Carpal Tunnel Syndrome

Carpal Tunnel Syndrome (CTS)

John Miller Physiotherapist

Article by John Miller

Carpal Tunnel Syndrome

Understanding Carpal Tunnel Syndrome

Carpal Tunnel Syndrome (CTS) occurs when the median nerve is compressed in the wrist’s carpal tunnel. This condition leads to symptoms like numbness, tingling, and pain, often intensifying at night. CTS can be caused by repetitive hand movements, swelling from injury, pregnancy, or arthritis.

The Anatomy of Your Carpal Tunnel

The carpal tunnel is a narrow passage in your wrist, housing the median nerve and tendons. It’s surrounded by wrist bones and a ligament band. When this space reduces or its contents increase, the nerve’s pressure heightens, causing CTS symptoms.

Causes Beyond the Wrist

CTS symptoms can originate from nerve compression in areas other than the carpal tunnel. A common example is a pinched nerve in the neck, mimicking CTS. This “double crush syndrome” highlights the importance of identifying the correct compression site.

Neurodynamics’ Role

Nerves require free movement along their pathways. Obstructions, like scar tissue or tight muscles, can disrupt this and cause CTS-like symptoms. Physiotherapists can assess these neurodynamic factors.

Hormonal and Occupational Influences

Hormonal changes, particularly in middle-aged or pregnant women, can lead to CTS. Jobs that involve repetitive wrist movements or use of vibrating tools also increase the risk.

Recognising Symptoms

CTS is characterised by pain, numbness, tingling, or burning in the hand and fingers. These symptoms often worsen at night and can progress to muscle weakness and clumsiness in hand movements.

Diagnosing Carpal Tunnel Syndrome

Diagnosis typically combines symptom evaluation and tests like Phalen’s or Tinel’s test. Examining the neck and upper back is essential to exclude other causes. Nerve conduction studies or ultrasounds may be used.

carpal tunnel syndrome
Carpal Tunnel Syndrome

Effective Treatment Approaches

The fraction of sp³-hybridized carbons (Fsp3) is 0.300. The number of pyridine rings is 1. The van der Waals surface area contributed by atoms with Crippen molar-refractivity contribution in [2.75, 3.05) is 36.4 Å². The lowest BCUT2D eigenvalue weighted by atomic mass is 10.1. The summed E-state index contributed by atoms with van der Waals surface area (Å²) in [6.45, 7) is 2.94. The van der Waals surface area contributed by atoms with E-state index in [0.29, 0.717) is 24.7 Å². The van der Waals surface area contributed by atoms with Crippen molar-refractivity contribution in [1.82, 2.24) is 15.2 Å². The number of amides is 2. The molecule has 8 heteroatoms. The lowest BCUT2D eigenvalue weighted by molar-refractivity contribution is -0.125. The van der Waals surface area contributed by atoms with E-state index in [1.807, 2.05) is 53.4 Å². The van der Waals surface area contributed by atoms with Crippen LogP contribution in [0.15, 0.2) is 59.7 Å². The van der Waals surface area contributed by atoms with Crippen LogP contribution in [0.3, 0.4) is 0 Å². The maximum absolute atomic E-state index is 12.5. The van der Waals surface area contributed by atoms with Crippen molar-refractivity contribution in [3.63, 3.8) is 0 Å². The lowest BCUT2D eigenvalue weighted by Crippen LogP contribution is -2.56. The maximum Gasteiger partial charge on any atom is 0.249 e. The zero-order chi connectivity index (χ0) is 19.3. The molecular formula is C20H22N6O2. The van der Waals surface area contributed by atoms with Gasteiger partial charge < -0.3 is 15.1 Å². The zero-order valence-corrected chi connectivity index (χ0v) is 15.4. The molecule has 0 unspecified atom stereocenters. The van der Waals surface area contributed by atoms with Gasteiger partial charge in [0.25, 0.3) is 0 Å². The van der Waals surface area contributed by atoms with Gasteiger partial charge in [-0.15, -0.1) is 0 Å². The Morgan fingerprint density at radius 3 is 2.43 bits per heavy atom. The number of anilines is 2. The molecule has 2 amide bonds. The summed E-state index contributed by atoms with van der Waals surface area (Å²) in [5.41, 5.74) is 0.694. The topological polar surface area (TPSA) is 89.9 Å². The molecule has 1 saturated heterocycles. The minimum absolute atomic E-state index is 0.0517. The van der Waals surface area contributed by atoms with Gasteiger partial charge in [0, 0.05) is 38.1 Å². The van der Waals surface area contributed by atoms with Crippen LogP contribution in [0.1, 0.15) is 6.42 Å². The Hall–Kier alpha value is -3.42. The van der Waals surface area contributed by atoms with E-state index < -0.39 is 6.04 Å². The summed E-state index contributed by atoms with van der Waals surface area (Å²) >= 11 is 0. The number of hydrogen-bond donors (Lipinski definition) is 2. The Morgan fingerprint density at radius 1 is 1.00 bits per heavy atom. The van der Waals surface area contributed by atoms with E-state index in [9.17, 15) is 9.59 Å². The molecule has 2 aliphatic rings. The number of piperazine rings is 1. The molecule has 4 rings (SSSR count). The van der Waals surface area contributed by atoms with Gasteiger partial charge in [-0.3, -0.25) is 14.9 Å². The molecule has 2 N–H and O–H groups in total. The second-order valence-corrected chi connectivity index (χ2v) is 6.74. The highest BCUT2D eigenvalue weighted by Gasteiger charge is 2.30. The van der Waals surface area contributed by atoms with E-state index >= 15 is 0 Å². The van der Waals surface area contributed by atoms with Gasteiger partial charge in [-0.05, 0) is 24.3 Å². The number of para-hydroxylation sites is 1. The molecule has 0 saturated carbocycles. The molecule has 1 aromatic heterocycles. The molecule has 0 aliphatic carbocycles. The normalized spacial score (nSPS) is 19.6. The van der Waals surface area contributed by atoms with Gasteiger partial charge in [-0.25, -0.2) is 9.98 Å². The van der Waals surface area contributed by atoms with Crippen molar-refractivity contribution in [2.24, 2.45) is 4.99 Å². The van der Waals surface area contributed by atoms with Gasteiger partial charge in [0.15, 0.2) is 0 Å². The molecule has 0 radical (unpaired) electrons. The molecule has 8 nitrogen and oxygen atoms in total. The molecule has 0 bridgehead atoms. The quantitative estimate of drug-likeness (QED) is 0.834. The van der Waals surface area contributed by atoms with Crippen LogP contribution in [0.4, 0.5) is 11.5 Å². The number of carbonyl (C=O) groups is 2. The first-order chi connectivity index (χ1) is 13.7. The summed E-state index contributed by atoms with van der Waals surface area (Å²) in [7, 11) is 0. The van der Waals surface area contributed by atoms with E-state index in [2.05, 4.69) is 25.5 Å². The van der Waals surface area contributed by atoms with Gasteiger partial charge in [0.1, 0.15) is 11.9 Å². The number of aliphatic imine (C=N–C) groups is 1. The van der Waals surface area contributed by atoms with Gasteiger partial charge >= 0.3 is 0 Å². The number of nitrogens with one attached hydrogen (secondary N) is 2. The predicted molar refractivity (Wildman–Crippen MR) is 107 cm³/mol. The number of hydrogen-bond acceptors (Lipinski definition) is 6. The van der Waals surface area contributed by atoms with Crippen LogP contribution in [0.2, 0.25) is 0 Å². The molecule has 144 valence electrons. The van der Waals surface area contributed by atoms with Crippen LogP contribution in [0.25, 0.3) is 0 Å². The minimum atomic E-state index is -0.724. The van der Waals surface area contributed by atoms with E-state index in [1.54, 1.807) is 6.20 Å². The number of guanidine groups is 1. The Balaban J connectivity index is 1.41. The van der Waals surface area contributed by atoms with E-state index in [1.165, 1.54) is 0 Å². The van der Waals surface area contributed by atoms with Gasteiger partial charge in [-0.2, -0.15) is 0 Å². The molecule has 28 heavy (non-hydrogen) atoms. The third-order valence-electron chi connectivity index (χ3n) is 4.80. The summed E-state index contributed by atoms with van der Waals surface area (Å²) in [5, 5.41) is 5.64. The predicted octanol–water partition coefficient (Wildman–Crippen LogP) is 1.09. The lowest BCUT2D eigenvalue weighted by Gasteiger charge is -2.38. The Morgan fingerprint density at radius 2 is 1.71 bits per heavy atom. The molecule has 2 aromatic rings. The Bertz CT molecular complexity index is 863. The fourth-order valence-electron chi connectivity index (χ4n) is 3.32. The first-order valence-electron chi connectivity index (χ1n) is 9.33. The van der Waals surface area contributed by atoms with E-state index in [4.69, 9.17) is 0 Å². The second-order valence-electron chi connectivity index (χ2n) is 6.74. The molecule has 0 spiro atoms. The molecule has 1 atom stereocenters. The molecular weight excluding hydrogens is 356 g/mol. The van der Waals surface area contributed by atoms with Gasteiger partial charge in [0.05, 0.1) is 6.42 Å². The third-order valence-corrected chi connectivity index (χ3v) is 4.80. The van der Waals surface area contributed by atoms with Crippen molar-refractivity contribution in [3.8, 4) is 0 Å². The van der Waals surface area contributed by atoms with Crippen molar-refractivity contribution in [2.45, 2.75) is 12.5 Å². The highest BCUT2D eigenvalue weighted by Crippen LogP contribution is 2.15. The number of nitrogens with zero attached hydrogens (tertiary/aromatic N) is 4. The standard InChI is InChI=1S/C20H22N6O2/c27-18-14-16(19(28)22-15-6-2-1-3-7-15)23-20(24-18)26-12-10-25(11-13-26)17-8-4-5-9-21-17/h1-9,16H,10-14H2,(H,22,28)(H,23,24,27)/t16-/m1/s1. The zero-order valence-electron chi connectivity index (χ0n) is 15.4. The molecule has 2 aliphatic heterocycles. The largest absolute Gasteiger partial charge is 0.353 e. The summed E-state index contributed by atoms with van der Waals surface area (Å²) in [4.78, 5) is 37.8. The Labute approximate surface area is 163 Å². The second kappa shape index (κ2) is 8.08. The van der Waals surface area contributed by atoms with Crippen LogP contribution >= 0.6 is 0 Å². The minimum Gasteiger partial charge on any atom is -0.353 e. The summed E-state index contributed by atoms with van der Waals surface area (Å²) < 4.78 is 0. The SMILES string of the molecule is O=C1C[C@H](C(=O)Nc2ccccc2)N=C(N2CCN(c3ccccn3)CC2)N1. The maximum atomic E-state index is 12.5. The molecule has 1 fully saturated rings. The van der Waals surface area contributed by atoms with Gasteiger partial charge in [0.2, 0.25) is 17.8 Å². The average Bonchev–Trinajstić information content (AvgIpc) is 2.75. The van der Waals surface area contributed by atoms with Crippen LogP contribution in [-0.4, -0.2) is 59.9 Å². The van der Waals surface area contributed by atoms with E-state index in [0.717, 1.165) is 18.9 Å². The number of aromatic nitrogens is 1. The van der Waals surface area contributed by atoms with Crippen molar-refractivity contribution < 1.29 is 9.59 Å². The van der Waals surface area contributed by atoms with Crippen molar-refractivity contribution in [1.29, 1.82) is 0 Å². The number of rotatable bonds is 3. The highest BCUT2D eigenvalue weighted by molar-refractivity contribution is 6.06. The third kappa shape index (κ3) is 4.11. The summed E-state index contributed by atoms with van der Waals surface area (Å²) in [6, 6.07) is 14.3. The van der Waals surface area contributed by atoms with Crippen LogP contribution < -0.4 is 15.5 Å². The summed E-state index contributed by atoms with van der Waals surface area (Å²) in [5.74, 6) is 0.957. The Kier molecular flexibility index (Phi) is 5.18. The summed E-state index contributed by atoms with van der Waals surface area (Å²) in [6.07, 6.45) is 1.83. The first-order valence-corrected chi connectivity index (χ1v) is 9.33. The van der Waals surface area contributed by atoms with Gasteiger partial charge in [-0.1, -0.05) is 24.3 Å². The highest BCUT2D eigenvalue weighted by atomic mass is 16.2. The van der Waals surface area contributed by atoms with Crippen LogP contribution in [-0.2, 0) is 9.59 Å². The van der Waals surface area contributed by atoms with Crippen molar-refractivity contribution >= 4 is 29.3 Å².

Rest and educating patients about factors aggravating CTS are key. Night wrist splints can help by preventing wrist bending. Physiotherapy is highly beneficial, focusing on carpal bone mobilisation, nerve and tendon gliding exercises, and addressing any cervical spine issues.

Alternative Therapies

Treatments like ultrasound therapy, acupuncture, massage, and yoga have been beneficial in CTS management. Workplace ergonomic assessments can help prevent recurrence.

Surgical Considerations

Surgery is usually considered after conservative treatments, such as physiotherapy, have been tried. It’s crucial to ensure CTS isn’t part of a “double crush syndrome” before surgery.

Prognosis and Prevention

Early treatment offers a favourable prognosis for mild to moderate CTS. In chronic cases or those with muscle atrophy, surgery might be required. Preventative measures include ergonomic adjustments and regular physiotherapy check-ups.

Conclusion: Seek Professional Advice

Carpal Tunnel Syndrome can significantly affect daily activities. Understanding and accurate diagnosis are essential for effective treatment. If you’re experiencing CTS symptoms, consult a physiotherapist for a customised treatment plan. They can offer non-invasive options and guide you through the process, ensuring the best outcome for your condition.

Common Wrist & Hand Pain or Injuries

Welcome to the Common Wrist & Hand Pain page, where we provide valuable information on various conditions affecting the wrist and hand. Traumatic injuries like broken wrists, fingers, and thumb sprains can cause significant discomfort.

Overuse injuries like carpal tunnel syndrome, de Quervain's tenosynovitis, and repetitive strain injury can result from repetitive motions. Additionally, degenerative or systemic conditions such as hand or wrist arthritis and rheumatoid arthritis can lead to chronic pain.

We also offer a range of treatment options, including general management strategies, early injury treatment techniques, ergonomics, and physiotherapy modalities like joint mobilisation, muscle treatment, support and protection methods, pain relief approaches such as acupuncture and dry needling, as well as electrotherapy and local modalities like heat packs and TENS machine.

Please click the links below for more information.

Traumatic Injuries

Overuse Injuries

Referred Symptoms

Degenerative or Systemic Conditions

Common Wrist & Hand Pain Treatments

General Management

Treatment Options

Joint Movement

Muscle Treatment

Support & Protection

Pain Relief

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